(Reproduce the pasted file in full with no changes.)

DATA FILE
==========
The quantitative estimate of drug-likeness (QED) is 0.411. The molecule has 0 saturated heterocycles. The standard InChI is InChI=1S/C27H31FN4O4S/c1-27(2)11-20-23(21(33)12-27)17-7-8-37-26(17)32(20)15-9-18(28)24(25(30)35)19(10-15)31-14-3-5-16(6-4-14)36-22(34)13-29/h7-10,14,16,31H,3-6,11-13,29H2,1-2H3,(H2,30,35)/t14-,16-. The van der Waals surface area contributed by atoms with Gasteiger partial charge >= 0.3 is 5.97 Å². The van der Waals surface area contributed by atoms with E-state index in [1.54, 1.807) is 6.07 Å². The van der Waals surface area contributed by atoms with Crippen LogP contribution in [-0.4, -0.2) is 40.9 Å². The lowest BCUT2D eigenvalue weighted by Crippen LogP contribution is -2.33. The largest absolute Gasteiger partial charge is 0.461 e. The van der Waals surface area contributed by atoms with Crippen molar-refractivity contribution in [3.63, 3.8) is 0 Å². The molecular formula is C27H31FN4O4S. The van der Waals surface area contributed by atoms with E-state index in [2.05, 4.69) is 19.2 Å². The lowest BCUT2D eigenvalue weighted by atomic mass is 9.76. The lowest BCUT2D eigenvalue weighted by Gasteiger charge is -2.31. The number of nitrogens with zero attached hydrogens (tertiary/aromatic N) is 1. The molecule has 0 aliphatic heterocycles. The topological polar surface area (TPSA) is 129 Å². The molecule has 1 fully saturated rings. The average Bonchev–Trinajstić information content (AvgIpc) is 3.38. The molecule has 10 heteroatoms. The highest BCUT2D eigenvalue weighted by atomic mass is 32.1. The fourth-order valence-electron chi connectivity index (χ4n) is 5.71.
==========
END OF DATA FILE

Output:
The quantitative estimate of drug-likeness (QED) is 0.411. The molecule has 0 saturated heterocycles. The standard InChI is InChI=1S/C27H31FN4O4S/c1-27(2)11-20-23(21(33)12-27)17-7-8-37-26(17)32(20)15-9-18(28)24(25(30)35)19(10-15)31-14-3-5-16(6-4-14)36-22(34)13-29/h7-10,14,16,31H,3-6,11-13,29H2,1-2H3,(H2,30,35)/t14-,16-. The van der Waals surface area contributed by atoms with Gasteiger partial charge >= 0.3 is 5.97 Å². The van der Waals surface area contributed by atoms with E-state index in [1.54, 1.807) is 6.07 Å². The van der Waals surface area contributed by atoms with Crippen LogP contribution in [-0.4, -0.2) is 40.9 Å². The lowest BCUT2D eigenvalue weighted by Crippen LogP contribution is -2.33. The largest absolute Gasteiger partial charge is 0.461 e. The van der Waals surface area contributed by atoms with Crippen molar-refractivity contribution in [3.63, 3.8) is 0 Å². The molecular formula is C27H31FN4O4S. The van der Waals surface area contributed by atoms with E-state index in [2.05, 4.69) is 19.2 Å². The lowest BCUT2D eigenvalue weighted by atomic mass is 9.76. The lowest BCUT2D eigenvalue weighted by Gasteiger charge is -2.31. The number of nitrogens with zero attached hydrogens (tertiary/aromatic N) is 1. The molecule has 0 aliphatic heterocycles. The topological polar surface area (TPSA) is 129 Å². The molecule has 1 fully saturated rings. The average Bonchev–Trinajstić information content (AvgIpc) is 3.38. The molecule has 10 heteroatoms. The highest BCUT2D eigenvalue weighted by atomic mass is 32.1. The fourth-order valence-electron chi connectivity index (χ4n) is 5.71.